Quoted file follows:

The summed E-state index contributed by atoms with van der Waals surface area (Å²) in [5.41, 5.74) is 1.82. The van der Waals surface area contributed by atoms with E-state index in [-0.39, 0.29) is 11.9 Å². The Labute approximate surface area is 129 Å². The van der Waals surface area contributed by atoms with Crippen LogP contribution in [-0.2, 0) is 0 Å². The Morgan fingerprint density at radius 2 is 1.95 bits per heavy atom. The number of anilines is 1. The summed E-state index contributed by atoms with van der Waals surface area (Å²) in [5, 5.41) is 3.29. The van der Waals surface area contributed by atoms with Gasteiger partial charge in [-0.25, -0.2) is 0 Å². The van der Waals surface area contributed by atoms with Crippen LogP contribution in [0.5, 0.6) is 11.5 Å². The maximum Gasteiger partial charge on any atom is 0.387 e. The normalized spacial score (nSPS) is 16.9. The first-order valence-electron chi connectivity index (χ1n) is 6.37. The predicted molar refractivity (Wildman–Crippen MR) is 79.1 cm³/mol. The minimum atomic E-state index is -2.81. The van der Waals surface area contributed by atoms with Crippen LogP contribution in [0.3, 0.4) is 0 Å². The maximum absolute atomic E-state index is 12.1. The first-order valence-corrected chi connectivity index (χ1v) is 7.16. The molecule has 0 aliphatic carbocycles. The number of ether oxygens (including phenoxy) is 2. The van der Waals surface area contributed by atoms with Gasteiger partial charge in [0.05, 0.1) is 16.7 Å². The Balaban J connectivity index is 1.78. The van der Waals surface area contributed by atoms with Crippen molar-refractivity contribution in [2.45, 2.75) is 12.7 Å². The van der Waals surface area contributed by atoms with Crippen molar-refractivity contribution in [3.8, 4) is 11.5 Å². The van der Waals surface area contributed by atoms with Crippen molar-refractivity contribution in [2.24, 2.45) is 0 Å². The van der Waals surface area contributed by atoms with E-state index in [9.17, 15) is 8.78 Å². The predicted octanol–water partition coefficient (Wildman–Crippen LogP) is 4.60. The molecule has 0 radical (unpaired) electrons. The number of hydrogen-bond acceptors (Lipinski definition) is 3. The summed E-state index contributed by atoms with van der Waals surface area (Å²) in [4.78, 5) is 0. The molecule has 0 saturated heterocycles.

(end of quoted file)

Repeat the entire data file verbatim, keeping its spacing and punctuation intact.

The summed E-state index contributed by atoms with van der Waals surface area (Å²) in [5.41, 5.74) is 1.82. The van der Waals surface area contributed by atoms with E-state index in [-0.39, 0.29) is 11.9 Å². The Labute approximate surface area is 129 Å². The van der Waals surface area contributed by atoms with Crippen LogP contribution in [-0.2, 0) is 0 Å². The Morgan fingerprint density at radius 2 is 1.95 bits per heavy atom. The number of anilines is 1. The summed E-state index contributed by atoms with van der Waals surface area (Å²) in [5, 5.41) is 3.29. The van der Waals surface area contributed by atoms with Gasteiger partial charge in [-0.25, -0.2) is 0 Å². The van der Waals surface area contributed by atoms with Crippen LogP contribution in [0.5, 0.6) is 11.5 Å². The maximum Gasteiger partial charge on any atom is 0.387 e. The normalized spacial score (nSPS) is 16.9. The first-order valence-electron chi connectivity index (χ1n) is 6.37. The predicted molar refractivity (Wildman–Crippen MR) is 79.1 cm³/mol. The minimum atomic E-state index is -2.81. The van der Waals surface area contributed by atoms with Crippen LogP contribution in [0.3, 0.4) is 0 Å². The maximum absolute atomic E-state index is 12.1. The first-order valence-corrected chi connectivity index (χ1v) is 7.16. The molecule has 0 aliphatic carbocycles. The number of ether oxygens (including phenoxy) is 2. The van der Waals surface area contributed by atoms with Gasteiger partial charge in [0.05, 0.1) is 16.7 Å². The Balaban J connectivity index is 1.78. The van der Waals surface area contributed by atoms with Crippen molar-refractivity contribution in [2.45, 2.75) is 12.7 Å². The van der Waals surface area contributed by atoms with Crippen molar-refractivity contribution in [3.8, 4) is 11.5 Å². The van der Waals surface area contributed by atoms with Crippen molar-refractivity contribution in [2.24, 2.45) is 0 Å². The van der Waals surface area contributed by atoms with E-state index in [9.17, 15) is 8.78 Å². The predicted octanol–water partition coefficient (Wildman–Crippen LogP) is 4.60. The molecule has 0 radical (unpaired) electrons. The number of hydrogen-bond acceptors (Lipinski definition) is 3. The summed E-state index contributed by atoms with van der Waals surface area (Å²) in [4.78, 5) is 0. The molecule has 0 saturated heterocycles.